Amidst continuing debate regarding the role of the U.S. Export-Import Bank, the 2014 Report to the U.S. Congress on Export Credit Competition provides fresh evidence that foreign export credit competition continues to intensify even as U.S. competitiveness at providing export credit assistance continues to weaken compared to leading competitor nations. As a share of GDP, competitors such as China and Germany are investing five to seven times more in export credit assistance than the United States, while Korea invests fourteen times more. Meanwhile, over the past six years, China has invested twice as much in export credit as the United States in current dollars, and almost four times as much as a share of GDP. Moreover, the majority of foreign export credit competition is now occurring outside of guidelines promulgated by the Organization for Economic Cooperation and Development (OECD) to regulate fair competition in the use of export credit a mong nations in a way that ensures that global export competition is based on free-market principles and mutually agreed-upon standards. Such data reaffirms the important and much-needed role the U.S. Export-Import Bank plays in providing export credit assistance to help finance the exports of U.S. products and services.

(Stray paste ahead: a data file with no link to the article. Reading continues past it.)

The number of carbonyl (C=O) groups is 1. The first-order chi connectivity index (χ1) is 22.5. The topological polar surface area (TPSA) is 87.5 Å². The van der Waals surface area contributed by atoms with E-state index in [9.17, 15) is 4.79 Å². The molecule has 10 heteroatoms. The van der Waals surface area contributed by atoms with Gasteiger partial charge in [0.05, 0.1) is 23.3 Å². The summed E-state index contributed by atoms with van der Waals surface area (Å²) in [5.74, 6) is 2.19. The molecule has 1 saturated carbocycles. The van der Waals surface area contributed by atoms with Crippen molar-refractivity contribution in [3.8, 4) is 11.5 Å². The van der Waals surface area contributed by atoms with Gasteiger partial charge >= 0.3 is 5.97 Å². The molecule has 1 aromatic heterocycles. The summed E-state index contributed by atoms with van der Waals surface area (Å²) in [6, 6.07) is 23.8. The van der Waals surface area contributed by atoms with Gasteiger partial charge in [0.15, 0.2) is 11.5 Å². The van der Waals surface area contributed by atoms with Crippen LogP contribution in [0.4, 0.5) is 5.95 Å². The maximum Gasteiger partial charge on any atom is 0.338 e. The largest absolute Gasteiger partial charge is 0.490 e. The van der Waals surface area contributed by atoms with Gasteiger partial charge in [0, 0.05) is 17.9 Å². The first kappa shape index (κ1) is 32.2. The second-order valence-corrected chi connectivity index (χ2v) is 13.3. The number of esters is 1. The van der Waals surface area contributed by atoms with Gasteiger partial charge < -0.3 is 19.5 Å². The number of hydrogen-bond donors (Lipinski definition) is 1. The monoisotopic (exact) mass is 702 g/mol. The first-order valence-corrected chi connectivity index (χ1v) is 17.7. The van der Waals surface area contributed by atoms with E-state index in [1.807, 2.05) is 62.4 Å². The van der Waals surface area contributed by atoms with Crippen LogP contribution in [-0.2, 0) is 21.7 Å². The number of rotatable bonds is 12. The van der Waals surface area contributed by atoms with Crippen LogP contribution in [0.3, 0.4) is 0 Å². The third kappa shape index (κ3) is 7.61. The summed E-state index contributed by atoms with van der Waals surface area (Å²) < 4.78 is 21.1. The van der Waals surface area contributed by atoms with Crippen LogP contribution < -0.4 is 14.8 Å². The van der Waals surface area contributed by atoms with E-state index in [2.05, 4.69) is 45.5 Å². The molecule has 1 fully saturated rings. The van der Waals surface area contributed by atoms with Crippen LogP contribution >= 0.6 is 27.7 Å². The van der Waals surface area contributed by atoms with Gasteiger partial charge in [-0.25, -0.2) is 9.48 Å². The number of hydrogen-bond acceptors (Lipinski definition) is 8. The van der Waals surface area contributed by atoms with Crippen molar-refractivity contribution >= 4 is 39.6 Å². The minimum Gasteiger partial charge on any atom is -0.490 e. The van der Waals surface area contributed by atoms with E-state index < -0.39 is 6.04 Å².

A Vote Against the Ex-Im Bank is a Vote Against U.S. Manufacturers

July 1, 2014
| Blogs & Op-eds